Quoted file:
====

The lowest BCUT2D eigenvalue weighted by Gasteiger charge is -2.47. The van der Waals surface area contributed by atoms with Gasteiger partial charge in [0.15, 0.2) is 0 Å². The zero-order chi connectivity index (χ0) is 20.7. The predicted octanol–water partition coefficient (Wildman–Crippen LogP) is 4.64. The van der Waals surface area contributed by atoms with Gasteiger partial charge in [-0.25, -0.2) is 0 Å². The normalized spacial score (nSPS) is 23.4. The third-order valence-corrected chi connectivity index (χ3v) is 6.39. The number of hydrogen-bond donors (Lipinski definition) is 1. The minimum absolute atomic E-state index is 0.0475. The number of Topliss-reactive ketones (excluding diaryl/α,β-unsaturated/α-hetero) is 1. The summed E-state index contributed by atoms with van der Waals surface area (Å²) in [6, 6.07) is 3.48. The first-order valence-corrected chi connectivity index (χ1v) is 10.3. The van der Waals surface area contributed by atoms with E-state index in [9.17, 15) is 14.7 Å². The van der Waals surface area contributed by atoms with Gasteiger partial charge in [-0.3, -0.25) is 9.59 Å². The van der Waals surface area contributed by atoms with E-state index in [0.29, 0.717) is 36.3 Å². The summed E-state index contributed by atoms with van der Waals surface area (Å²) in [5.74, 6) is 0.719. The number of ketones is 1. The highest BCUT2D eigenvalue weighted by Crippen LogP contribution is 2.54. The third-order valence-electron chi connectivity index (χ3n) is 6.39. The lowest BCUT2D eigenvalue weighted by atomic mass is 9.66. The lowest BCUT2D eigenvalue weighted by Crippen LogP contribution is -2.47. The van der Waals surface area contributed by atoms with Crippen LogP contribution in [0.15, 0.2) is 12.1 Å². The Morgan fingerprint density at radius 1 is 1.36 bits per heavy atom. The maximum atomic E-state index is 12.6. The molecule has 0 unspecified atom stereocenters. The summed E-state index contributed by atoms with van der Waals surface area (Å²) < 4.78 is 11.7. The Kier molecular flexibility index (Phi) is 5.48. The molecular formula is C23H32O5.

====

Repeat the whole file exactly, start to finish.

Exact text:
The lowest BCUT2D eigenvalue weighted by Gasteiger charge is -2.47. The van der Waals surface area contributed by atoms with Gasteiger partial charge in [0.15, 0.2) is 0 Å². The zero-order chi connectivity index (χ0) is 20.7. The predicted octanol–water partition coefficient (Wildman–Crippen LogP) is 4.64. The van der Waals surface area contributed by atoms with Gasteiger partial charge in [-0.25, -0.2) is 0 Å². The normalized spacial score (nSPS) is 23.4. The third-order valence-corrected chi connectivity index (χ3v) is 6.39. The number of hydrogen-bond donors (Lipinski definition) is 1. The minimum absolute atomic E-state index is 0.0475. The number of Topliss-reactive ketones (excluding diaryl/α,β-unsaturated/α-hetero) is 1. The summed E-state index contributed by atoms with van der Waals surface area (Å²) in [6, 6.07) is 3.48. The first-order valence-corrected chi connectivity index (χ1v) is 10.3. The van der Waals surface area contributed by atoms with E-state index in [9.17, 15) is 14.7 Å². The van der Waals surface area contributed by atoms with Gasteiger partial charge in [-0.3, -0.25) is 9.59 Å². The van der Waals surface area contributed by atoms with E-state index in [0.29, 0.717) is 36.3 Å². The summed E-state index contributed by atoms with van der Waals surface area (Å²) in [5.74, 6) is 0.719. The number of ketones is 1. The highest BCUT2D eigenvalue weighted by Crippen LogP contribution is 2.54. The third-order valence-electron chi connectivity index (χ3n) is 6.39. The lowest BCUT2D eigenvalue weighted by atomic mass is 9.66. The lowest BCUT2D eigenvalue weighted by Crippen LogP contribution is -2.47. The van der Waals surface area contributed by atoms with Crippen LogP contribution in [0.15, 0.2) is 12.1 Å². The Morgan fingerprint density at radius 1 is 1.36 bits per heavy atom. The maximum atomic E-state index is 12.6. The molecule has 0 unspecified atom stereocenters. The summed E-state index contributed by atoms with van der Waals surface area (Å²) < 4.78 is 11.7. The Kier molecular flexibility index (Phi) is 5.48. The molecular formula is C23H32O5.